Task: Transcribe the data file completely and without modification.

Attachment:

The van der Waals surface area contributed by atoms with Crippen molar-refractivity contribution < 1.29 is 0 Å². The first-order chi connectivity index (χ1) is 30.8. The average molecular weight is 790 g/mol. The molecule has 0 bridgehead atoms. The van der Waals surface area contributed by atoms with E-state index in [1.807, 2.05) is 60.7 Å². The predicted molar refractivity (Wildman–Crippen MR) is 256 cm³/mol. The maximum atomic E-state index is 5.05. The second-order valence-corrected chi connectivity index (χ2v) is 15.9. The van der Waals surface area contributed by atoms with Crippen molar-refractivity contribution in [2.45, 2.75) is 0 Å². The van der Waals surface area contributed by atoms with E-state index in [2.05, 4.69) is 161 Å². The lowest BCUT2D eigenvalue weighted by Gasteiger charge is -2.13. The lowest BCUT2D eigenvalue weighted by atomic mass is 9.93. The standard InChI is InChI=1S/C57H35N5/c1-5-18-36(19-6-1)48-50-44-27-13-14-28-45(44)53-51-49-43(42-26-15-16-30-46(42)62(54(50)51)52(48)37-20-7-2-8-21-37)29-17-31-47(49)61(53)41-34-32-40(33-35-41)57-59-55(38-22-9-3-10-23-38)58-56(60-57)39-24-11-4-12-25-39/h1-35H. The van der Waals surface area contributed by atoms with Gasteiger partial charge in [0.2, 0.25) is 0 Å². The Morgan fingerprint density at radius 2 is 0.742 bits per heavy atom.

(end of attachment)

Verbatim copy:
The van der Waals surface area contributed by atoms with Crippen molar-refractivity contribution < 1.29 is 0 Å². The first-order chi connectivity index (χ1) is 30.8. The average molecular weight is 790 g/mol. The molecule has 0 bridgehead atoms. The van der Waals surface area contributed by atoms with E-state index in [1.807, 2.05) is 60.7 Å². The predicted molar refractivity (Wildman–Crippen MR) is 256 cm³/mol. The maximum atomic E-state index is 5.05. The second-order valence-corrected chi connectivity index (χ2v) is 15.9. The van der Waals surface area contributed by atoms with Crippen molar-refractivity contribution in [2.45, 2.75) is 0 Å². The van der Waals surface area contributed by atoms with E-state index in [2.05, 4.69) is 161 Å². The lowest BCUT2D eigenvalue weighted by Gasteiger charge is -2.13. The lowest BCUT2D eigenvalue weighted by atomic mass is 9.93. The standard InChI is InChI=1S/C57H35N5/c1-5-18-36(19-6-1)48-50-44-27-13-14-28-45(44)53-51-49-43(42-26-15-16-30-46(42)62(54(50)51)52(48)37-20-7-2-8-21-37)29-17-31-47(49)61(53)41-34-32-40(33-35-41)57-59-55(38-22-9-3-10-23-38)58-56(60-57)39-24-11-4-12-25-39/h1-35H. The van der Waals surface area contributed by atoms with Gasteiger partial charge in [0.2, 0.25) is 0 Å². The Morgan fingerprint density at radius 2 is 0.742 bits per heavy atom.